Disclosure alone is not sufficient; material weaknesses need to be actively remediated.
While the SEC's Financial Reporting and Audit Group has been relatively quiet, it started 2019 with a bang, bringing four coordinated actions against issuers for failure to maintain internal controls over financial reporting ("ICFR").
Allegedly, the four issuers disclosed material weaknesses in ICFR for an extended time, ranging from seven to 10 years, but undertook ineffective, or no, measures to remediate, even taking months or years to remediate after being contacted by the SEC. The clear message here is: (i) the SEC continues its focus on ICFR, and (ii) issuers must not only disclose but also put resources into remediating material weaknesses as swiftly as possible. These messages are not new, but they are significantly magnified by these new actions.
- The material weaknesses alleged here were disclosed, but an issuer cannot "hide behind the disclosure." Disclosure alone, especially year after year, is not sufficient; there must be active remediation and—most importantly, if the SEC raises questions—documented evidence of concerted efforts to remediate.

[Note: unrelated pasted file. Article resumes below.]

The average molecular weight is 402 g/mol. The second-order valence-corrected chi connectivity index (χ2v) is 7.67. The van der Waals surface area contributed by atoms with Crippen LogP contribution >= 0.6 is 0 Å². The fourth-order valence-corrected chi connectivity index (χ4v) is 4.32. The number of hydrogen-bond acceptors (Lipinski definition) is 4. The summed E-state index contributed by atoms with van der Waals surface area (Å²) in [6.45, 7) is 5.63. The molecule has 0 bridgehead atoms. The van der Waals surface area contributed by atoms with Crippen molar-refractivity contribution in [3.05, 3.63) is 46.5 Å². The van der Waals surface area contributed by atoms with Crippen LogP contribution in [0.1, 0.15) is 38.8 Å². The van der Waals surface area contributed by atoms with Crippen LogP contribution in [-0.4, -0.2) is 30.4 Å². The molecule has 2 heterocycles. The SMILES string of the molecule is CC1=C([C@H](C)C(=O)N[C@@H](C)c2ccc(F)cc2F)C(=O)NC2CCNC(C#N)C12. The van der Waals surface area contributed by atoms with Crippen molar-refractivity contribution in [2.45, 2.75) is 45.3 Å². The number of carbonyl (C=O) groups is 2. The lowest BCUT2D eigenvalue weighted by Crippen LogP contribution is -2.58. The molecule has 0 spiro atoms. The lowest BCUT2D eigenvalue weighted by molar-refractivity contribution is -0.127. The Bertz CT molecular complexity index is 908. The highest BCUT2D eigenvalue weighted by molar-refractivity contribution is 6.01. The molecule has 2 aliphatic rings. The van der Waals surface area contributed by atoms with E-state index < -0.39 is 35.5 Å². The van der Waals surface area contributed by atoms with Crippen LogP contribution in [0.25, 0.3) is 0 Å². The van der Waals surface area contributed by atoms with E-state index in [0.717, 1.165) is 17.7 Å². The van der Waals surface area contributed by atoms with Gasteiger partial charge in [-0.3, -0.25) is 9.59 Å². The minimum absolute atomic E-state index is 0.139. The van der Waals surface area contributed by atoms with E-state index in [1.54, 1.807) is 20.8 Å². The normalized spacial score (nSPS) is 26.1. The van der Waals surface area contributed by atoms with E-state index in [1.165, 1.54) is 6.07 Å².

- None of this is to suggest disclosure is the problem. Without their disclosures, presumably, these issuers would have faced greater sanctions.
- The disclosure cannot be boilerplate. The SEC will focus on how the weakness and remedial steps were disclosed. The disclosure must include more than broad, generic, and sweeping terms. And it cannot be the same disclosure year after year, as this suggests a lack of effort in remediating the weakness.
- How long is too long to remediate a material weakness or to have continuing material weaknesses? This will vary based on the weakness, but clearly several years of continuing and multiple material weaknesses is too long.
The best solution may be to have sufficient resources focused on ICFR so that problems do not become material weaknesses. But if an issuer has a material weakness, sufficient staff or resources to remediate as quickly as possible are essential and can save a company the time, expense, and reputational harm of an enforcement action. It is clear the SEC continues its interest in internal controls.
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